Damian Hinds is Education Secretary and MP for East Hampshire.
You know how it goes. A politician starts talking about technical education and the clichés start – for too long we haven’t taken technical skills seriously enough… we’ve prioritised academic education over technical education… the problem is that there is an in-built snobbery in our education system that says thinking with your brain is good, but working with your hands isn’t.
Well – clichés are often clichés for a reason.
As Education Secretary, my ambition is to provide a world class education for every child, whatever their route, whatever their background. Whilst our young people have an excellent and clear academic route to follow – A Levels and then university – our vocational, technical routes tell another story.
There is not a simple path for young people choosing technical study at 16.
We are unique as a country by providing a confusing landscape of over 12,000 courses to young people at Level 3 – the equivalent of A Levels – and below, with multiple qualifications in the same subject areas available.
If a 16 year old wants to study history, they know they can take a History A Level which is understood and trusted by parents, universities and employers. But if a student wants to study an engineering qualification after GCSEs there are over 300 different options to choose from – leaving them at a loss as to which ones will give them the best chance of getting the skills they need and employers often with little clue as to which qualifications they should be looking for.
So – as part of our ongoing improvements to technical education which have seen the reform of apprenticeships to put quality at their heart and the development of T Levels, as the rigorous technical equivalent to A Levels – today we are launching a review of those technical qualifications that are Level 3 or below, to simplify the landscape and improve quality of what’s on offer to young people.
There are going to be some tough decisions as we think carefully about what we take away from the system. But I think we’d all agree – better to see young people with a smaller number of high quality choices rather than a plethora of often mediocre ones.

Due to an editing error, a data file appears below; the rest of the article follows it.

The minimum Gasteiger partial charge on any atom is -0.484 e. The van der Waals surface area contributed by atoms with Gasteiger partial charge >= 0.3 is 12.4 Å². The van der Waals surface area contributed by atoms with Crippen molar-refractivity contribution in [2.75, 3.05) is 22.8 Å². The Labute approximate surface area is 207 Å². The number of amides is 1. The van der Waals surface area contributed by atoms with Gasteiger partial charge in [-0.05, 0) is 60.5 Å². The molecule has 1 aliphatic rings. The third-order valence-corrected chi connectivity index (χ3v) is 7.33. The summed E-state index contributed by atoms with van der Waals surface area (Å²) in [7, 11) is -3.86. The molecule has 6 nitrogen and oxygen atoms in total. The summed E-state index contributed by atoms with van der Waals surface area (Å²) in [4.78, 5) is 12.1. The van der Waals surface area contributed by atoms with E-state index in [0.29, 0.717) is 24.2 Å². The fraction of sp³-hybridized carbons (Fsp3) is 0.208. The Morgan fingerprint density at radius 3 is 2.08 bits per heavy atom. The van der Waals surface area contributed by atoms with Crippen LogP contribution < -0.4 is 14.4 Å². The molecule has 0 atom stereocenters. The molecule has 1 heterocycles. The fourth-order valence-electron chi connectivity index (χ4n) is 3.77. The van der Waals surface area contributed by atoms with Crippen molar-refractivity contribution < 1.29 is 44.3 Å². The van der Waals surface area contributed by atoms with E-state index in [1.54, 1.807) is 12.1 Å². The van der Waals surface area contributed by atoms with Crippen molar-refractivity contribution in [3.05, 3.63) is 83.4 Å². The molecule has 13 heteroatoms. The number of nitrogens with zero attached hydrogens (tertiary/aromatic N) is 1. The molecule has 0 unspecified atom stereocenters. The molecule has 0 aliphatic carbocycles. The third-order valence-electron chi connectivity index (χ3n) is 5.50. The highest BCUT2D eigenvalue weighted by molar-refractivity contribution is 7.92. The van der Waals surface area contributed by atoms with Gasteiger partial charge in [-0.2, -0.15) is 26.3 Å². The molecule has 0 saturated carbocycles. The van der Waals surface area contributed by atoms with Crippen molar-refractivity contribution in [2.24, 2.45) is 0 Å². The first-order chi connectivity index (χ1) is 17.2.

This is the next step in a long and necessary road of improving technical and vocational education. It follows Professor Alison Wolf’s review of vocational education in 2011 and Lord Sainsbury’s review of the quality of technical education in 2015. Both reviews had the question of quality at their heart and both have led to improvements in the system, including the development of new, tougher criteria for qualifications included in performance tables and the introduction of new gold standard T Levels from 2020.
We have already made great strides forward increasing the quality level of apprenticeships, with more of them at a higher level, longer and more intensive. T Levels are a major upgrade to the technical qualifications that will be available after GCSEs. They will give young people the opportunity to gain the skills they need to get a great job, go on to do a higher level apprenticeship or further study.
You can’t legislate for parity of esteem between academic and technical routes post-16. Quality has to come first. Get that right and esteem will follow. In order for technical education not simply to be something for “other people’s children”, it has to be something you want your child to do as well. That means it’s high quality and leads to a well-paid, rewarding skilled job.
The importance of getting technical education right does not just lie in making sure that every child, whatever their talent, has a high quality educational route – crucial though this is. The quality of skills is also vital for our productivity as a country. The productivity gap is the great unsolved issue of the last 50 years. We know that matching German productivity would mean significantly higher wages and allow government to spend tens of billions of pounds a year more on our public services – and skills underpins this.
I have previously spoken of the hourglass of skills in the country. At the top of the hourglass, we have a large number of well-educated people, often with degrees from good universities- they tend to be in the high skilled, high paid jobs.
But at the bottom of the hourglass, we have a large number of people who either never progressed beyond GCSEs or gained low level vocational qualifications. They are too often ending up in low skilled, low wage jobs.
If we’re ever going to close the productivity gap then we need more people getting into the top half of the hourglass, and ultimately we need to change the shape of the hourglass so it bulges out in the middle with more skilled jobs for people doing high quality training when they finish school.
To do this we need to make sure that the technical route in education is as clear and as high quality as the academic route. This goes beyond what happens at 16 and we are also looking at how to improve higher technical qualifications, Level 4 and 5, but it’s all connected and today’s consultation plays a part in that. A clear quality technical path to a skilled job. More young people gaining higher skills. A more productive economy.
In a decade’s time I want us to have a completely different perspective on technical education in this country. We should be able to look back on all the reforms we’ve made, and be able to say, yes, our young people now have the same – or ideally better – training opportunities than they do in Germany, or Holland, or Switzerland, or other leading systems.